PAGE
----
MistyNites

My Life in Motion

Mount Robert

If you were to have just one day to visit Nelson Lakes National Park, I highly recommend it is spent hiking Mount Robert. Towards the northern end of New Zealand’s South Island, nestled on a road between Nelson and Blenheim, is the little village of St Arnaud that lies by the bank of Lake Rotoiti. Flanked by the St Arnaud mountain range on the eastern aspect, opposite to them, and round West Bay lies the domineering peak of Mt. Robert.

Lake Rotoiti hikes illustrated at the DOC office

It is a short drive from the village, and up a winding unsealed road to reach one of the car parks. Stopping in to the local Department of Conservation office, I was recommended to hike the summit on an anti-clockwise route, and I would definitely recommend this too. From the uppermost car park, the Pinchgut Track sets off through an impressively dense and tall forest and immediately starts the constant winding gain of altitude that leads up to the summit. The middle section of the ascent is exposed to the elements – in the case of the day I hiked it, this meant the harsh and hot sunshine. Zig-zagging upwards for over an hour, Lake Rotoiti is visible for a large portion of the hike before the trail disappears again into the forest. Being in the middle of the summer, there were alpine flowers in bloom and plenty of Tui flitting about the trees.

Forest walk on Mt Robert

Nelson Lakes National Park

Lake Rotoiti on the ascent

View through the forest canopy

Alpine flowers

After about an hour and a half, the path burst out of the trees at a pseudo-summit. The true summit of 1421m is unmarked, but is effectively one of the two little hillocks that sit to the side of the path which is only a metre or two off the summit height. From this ridge track, the lake is hidden, but instead the vista is of rolling green hills spreading off into the distance. Nelson Lakes National Park is undeniably beautiful, and with the sunshine and associated haze, the mountains appeared blue. A little hut, called the Relax Shelter sits near to the split in the path which marks the turning point for the loop track to head back to the car park. With more time, it is possible to continue along the Pinchgut track which climbs higher to the Robert Ridge, and beyond to the Angelus Hut by a mountain lake of the same name, and further still to connect to one of the many tracks around both Lake Rotoiti and Lake Rotoroa. The National Park is a hiker’s paradise with a large selection of track options to choose from.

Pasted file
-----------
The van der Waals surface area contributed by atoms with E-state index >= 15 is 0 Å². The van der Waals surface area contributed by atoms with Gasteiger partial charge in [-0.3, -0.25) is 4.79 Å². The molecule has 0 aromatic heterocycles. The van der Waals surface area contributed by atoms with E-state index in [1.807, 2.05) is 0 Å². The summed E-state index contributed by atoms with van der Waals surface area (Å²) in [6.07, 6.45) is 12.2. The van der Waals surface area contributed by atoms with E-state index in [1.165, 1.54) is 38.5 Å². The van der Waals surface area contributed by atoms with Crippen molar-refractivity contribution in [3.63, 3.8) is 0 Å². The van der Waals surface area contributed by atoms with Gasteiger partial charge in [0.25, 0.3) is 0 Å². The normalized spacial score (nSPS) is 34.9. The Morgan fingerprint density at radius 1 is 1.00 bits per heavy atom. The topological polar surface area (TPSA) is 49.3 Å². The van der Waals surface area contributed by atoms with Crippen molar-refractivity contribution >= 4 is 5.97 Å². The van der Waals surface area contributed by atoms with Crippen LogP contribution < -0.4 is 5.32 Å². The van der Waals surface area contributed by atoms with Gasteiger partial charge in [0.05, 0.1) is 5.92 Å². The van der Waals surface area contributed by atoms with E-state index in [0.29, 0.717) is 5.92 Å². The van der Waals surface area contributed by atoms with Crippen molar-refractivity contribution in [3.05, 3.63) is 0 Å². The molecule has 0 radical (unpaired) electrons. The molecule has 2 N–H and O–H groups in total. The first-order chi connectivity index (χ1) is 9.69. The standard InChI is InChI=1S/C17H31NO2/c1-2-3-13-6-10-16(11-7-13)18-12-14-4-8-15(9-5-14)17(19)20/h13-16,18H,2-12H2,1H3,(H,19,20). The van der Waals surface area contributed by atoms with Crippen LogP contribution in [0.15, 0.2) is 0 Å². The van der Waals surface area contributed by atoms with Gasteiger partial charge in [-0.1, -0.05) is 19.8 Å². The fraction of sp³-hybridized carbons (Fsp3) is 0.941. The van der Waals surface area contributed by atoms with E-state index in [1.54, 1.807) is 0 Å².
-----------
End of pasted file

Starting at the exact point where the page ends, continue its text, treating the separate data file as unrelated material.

Relax Shelter with Robert Ridge behind

Track options from the summit of Mt Robert

Summit view west

Summit view west

My partner, who is not a fan of hiking mountains, always spends the incline cursing me under his breath. I always know he will love the view and the achievement at the end of it, which is why I talk him into it, so after receiving the evil eyes on the steep climb up, the smile broke across his face as we rested up by the shelter. The bees were busy polinating, and some other hikers chatted to us for a while. After a pit-stop, we took the loop path that split from the Pinchgut Track, called Paddy’s Track. This took us first over a fairly barren ridge where we were facing the immense wall of the St Arnaud range, and finally Lake Rotoiti came back into view.

Looking across to the St Arnaud Range

St Arnaud range from Paddy's Track

Lake Rotoiti from the shingle ridge

Beginning the descent, we passed the Kea Hut, an old ski club hut from the days when people used to hike up mountains before ski lifts were invented, and beyond this was the Bushline Hut, a decent-sized overnight hut at 1290m altitude. Being a popular trail, we got chatting to a German hiker whilst we ate lunch. After having had Mt Alford to myself the week before, it was interesting to have so many tourists to chat to as we went. From this point onwards, Lake Rotoiti is in full view for the majority of the descent. The path has loose shingle making some parts a slip hazard, but with such an awesome view it was a very enjoyable walk down. On two occasions, there is a scree slope to negotiate which needs good treads on your feet, and finally, the path disappears back into the forest for a while before eventually exiting at a lower car park.

Kea Hut poking through the trees

Panorama of Lake Rotoiti

Lake Rotoiti with St Arnaud visible

Lake Rotoiti

Lake Rotoiti through the forest

Descending towards Lake Rotoiti

2nd scree slope

The DOC signs state 5 hrs for this hike, and that’s not far off what it took us to complete the circuit, although this included a lengthy lunch break and a shorter break on the summit. The majority of the hike is exposed to the elements making it a sweaty affair on a sunny day, but I was recommended this hike, and I highly recommend it as a must for any trip to this National Park.

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7 thoughts on “Mount Robert

  1. Hi, great article and some really good photos. Mount Robert looks amazing and well worth a visit. We’re off to Nelson for a week after New Year as part of our little JWalking trip (https://jwalkingin.wordpress.com/) so will definitely try and get there. Good blog.

    • Thanks. It’s a little over an hour away from Nelson & definitely worth the detour if you have the time. It’s always hard to pack in everything worth seeing on a trip to NZ.

      • There is just so much to see and do in NZ and we haven’t visited the North Island yet.

      • Indeed. Feel free to explore my blog for recommendations & inspiration on what to see although I’m sure you will have had plenty of people make plenty of suggestions already. I hope you both enjoy your time here.

  2. Pingback: Southern Christmas | MistyNites

  3. This looks spectacular!

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